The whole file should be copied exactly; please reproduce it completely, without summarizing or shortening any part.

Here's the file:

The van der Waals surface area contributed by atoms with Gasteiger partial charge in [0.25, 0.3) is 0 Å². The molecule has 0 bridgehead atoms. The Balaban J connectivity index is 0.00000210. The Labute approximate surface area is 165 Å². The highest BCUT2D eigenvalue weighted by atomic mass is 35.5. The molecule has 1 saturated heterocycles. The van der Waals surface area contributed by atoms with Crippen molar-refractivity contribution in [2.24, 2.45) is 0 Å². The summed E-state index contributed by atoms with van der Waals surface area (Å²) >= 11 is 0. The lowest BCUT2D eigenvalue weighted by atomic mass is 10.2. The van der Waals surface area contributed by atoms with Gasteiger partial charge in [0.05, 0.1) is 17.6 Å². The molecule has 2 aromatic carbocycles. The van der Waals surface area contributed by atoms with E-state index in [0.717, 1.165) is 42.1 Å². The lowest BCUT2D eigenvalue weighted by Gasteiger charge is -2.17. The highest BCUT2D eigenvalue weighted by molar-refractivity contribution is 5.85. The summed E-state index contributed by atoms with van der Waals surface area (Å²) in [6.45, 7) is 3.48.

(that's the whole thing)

The van der Waals surface area contributed by atoms with Gasteiger partial charge in [0.25, 0.3) is 0 Å². The molecule has 0 bridgehead atoms. The Balaban J connectivity index is 0.00000210. The Labute approximate surface area is 165 Å². The highest BCUT2D eigenvalue weighted by atomic mass is 35.5. The molecule has 1 saturated heterocycles. The van der Waals surface area contributed by atoms with Crippen molar-refractivity contribution in [2.24, 2.45) is 0 Å². The summed E-state index contributed by atoms with van der Waals surface area (Å²) >= 11 is 0. The lowest BCUT2D eigenvalue weighted by atomic mass is 10.2. The van der Waals surface area contributed by atoms with Gasteiger partial charge in [0.05, 0.1) is 17.6 Å². The molecule has 2 aromatic carbocycles. The van der Waals surface area contributed by atoms with E-state index in [0.717, 1.165) is 42.1 Å². The lowest BCUT2D eigenvalue weighted by Gasteiger charge is -2.17. The highest BCUT2D eigenvalue weighted by molar-refractivity contribution is 5.85. The summed E-state index contributed by atoms with van der Waals surface area (Å²) in [6.45, 7) is 3.48.